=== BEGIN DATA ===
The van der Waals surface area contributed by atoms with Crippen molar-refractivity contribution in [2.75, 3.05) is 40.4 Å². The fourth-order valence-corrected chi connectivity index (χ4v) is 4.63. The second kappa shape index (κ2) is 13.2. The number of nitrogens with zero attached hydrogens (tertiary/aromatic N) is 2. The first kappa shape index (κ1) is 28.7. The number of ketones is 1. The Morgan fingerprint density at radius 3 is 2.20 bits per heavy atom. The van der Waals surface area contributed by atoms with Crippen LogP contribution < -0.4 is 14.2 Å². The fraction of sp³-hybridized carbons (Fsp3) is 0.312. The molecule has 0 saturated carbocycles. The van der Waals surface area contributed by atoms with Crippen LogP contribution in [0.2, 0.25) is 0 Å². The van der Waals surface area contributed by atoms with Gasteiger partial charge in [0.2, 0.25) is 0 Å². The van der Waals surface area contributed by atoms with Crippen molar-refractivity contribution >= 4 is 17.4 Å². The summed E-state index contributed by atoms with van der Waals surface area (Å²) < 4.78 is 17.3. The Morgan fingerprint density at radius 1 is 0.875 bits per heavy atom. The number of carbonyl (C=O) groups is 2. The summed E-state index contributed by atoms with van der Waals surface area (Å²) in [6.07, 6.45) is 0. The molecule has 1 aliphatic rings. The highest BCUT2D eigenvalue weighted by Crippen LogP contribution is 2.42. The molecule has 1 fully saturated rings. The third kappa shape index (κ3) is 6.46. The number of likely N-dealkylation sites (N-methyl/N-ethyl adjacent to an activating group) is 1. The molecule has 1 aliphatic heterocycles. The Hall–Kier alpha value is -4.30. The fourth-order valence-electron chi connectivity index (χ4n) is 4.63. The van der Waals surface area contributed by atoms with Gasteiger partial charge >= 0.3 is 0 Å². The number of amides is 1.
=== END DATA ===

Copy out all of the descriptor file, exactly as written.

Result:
The van der Waals surface area contributed by atoms with Crippen molar-refractivity contribution in [2.75, 3.05) is 40.4 Å². The fourth-order valence-corrected chi connectivity index (χ4v) is 4.63. The second kappa shape index (κ2) is 13.2. The number of nitrogens with zero attached hydrogens (tertiary/aromatic N) is 2. The first kappa shape index (κ1) is 28.7. The number of ketones is 1. The Morgan fingerprint density at radius 3 is 2.20 bits per heavy atom. The van der Waals surface area contributed by atoms with Crippen LogP contribution < -0.4 is 14.2 Å². The fraction of sp³-hybridized carbons (Fsp3) is 0.312. The molecule has 0 saturated carbocycles. The van der Waals surface area contributed by atoms with Crippen LogP contribution in [0.2, 0.25) is 0 Å². The van der Waals surface area contributed by atoms with Gasteiger partial charge in [0.2, 0.25) is 0 Å². The van der Waals surface area contributed by atoms with Crippen molar-refractivity contribution >= 4 is 17.4 Å². The summed E-state index contributed by atoms with van der Waals surface area (Å²) < 4.78 is 17.3. The Morgan fingerprint density at radius 1 is 0.875 bits per heavy atom. The number of carbonyl (C=O) groups is 2. The summed E-state index contributed by atoms with van der Waals surface area (Å²) in [6.07, 6.45) is 0. The molecule has 1 aliphatic rings. The highest BCUT2D eigenvalue weighted by Crippen LogP contribution is 2.42. The molecule has 1 fully saturated rings. The third kappa shape index (κ3) is 6.46. The number of likely N-dealkylation sites (N-methyl/N-ethyl adjacent to an activating group) is 1. The molecule has 1 aliphatic heterocycles. The Hall–Kier alpha value is -4.30. The fourth-order valence-electron chi connectivity index (χ4n) is 4.63. The van der Waals surface area contributed by atoms with Gasteiger partial charge >= 0.3 is 0 Å². The number of amides is 1.